We live in the age of DNA therapy, microsurgery and 3D printers that build personalized prosthetic limbs. These technological advancements are of a great medicinal value for many, and show us how far our societies advanced since the first mud huts. Yet, when it comes to keeping entire societies healthy, global initiatives have to enter the picture, particularly management of clean water and pollution.
We choose (allegedly) our politicians, and then they tell us what needs to be done if we want to live happily. They make the rules of the game, and we choose to play. For them, it is all about money, and happiness is about consumption capacity. But is it money all there is? Well, nothing is for free, certainly. After stating what society needs, comes the question: who will pay for it?
Until some decades ago wastewater treatment aimed at “cleaning” the water coming from the sewers to the wastewater treatment plants. Since then focus has shifted. Now we don’t only want to remove organic matter and nutrients from the wastewater but rather make use of them. Wastewater is now, at least by some researchers, seen as a resource that can be made use of. One example is the digestion of sludge, which produces biogas that can be used as vehicle fuel. Another example is the specific kind of microorganisms that produce polymers which can be converted to plastics.
Does it pay off to be determined in science?
This tale can be told by many fellows and students: you join a project, the first months go by with learning and reading a little rainforest-worth of publications. Everything is new, difficult and uncomfortable. Then the trials and experiments start and… If you were to belong to the lucky lot, your workflow will be smooth. But, most probably you will join most of us, in the Pit of Trial and Error, where you will hear a lot of sighing and an occasional soft sobbing. This is where persistence has to make it first appearance.
Huge climate summits like the one came up in Paris are rare exceptions. In fact the rule is that, except for some people who are full-time activist, the concern about the climate change and more in general about the environmental problems, is not what covers the mainstream media. Today, the 12th of December 2015, at the end of this Conference, an agreement has been found. While I am writing, the news in regard to what they have just decided are showing up; then my opinion about this deal cannot be so well-structured. Is it possible that the next time I will look for something related to this Paris UN climate summit, I will change my mind.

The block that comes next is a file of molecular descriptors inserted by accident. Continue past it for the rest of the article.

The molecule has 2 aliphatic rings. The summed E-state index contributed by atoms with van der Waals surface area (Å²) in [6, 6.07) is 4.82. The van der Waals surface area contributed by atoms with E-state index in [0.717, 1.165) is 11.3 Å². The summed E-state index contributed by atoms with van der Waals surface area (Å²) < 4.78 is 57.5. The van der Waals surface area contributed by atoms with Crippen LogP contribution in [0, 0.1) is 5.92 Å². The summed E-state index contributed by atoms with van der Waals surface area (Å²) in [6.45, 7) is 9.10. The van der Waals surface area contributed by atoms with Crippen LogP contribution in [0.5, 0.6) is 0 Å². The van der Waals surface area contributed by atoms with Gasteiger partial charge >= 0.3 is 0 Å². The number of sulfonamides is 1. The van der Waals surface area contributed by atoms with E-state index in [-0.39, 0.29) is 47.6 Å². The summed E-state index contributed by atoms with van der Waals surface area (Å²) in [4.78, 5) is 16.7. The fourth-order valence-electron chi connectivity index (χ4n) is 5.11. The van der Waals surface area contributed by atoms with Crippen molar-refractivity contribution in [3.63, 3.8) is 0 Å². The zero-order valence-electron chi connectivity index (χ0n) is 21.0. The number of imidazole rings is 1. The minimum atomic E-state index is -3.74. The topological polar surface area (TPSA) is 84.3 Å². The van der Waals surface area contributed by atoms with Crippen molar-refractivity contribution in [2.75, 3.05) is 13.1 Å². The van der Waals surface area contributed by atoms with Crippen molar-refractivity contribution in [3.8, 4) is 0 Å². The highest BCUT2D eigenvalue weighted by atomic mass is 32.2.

I was a terrible language student in school. Thankfully my teacher was the best, and her passion got across to me. The title of this entry is actually the title of the first book about writing I read, a couple of months after I started my PhD adventure.
On my first entry, I explained a little bit how I got this position so I think it would be nice to describe my research goals now. The main one is to develop a Decision Support System (DSS) to help water treatment decision-makers deal with emerging challenges for infrastructure upgrade. Nowadays, many micro–contaminants, such as pharmaceuticals, are not completely removed in conventional wastewater treatment plants. They are released into the water bodies without any kind of treatment and affect freshwater habitats. This could be attenuated by installing new state-of-the-art technologies which are capable to remove higher percentages of these micro–contaminants. From this point of view, one can imagine how important the link between university and industry is to successfully achieve this goal.
TreatRec is a European Industrial Doctorate funded by Marie Skłodowska-Curie Actions programme of Horizon 2020. The practical meaning of this is that the PhD students involved in the project not only will move between the academia and industry; we will also be working in at least two different countries. And to this particular experience I would like to dedicate today’s blog post.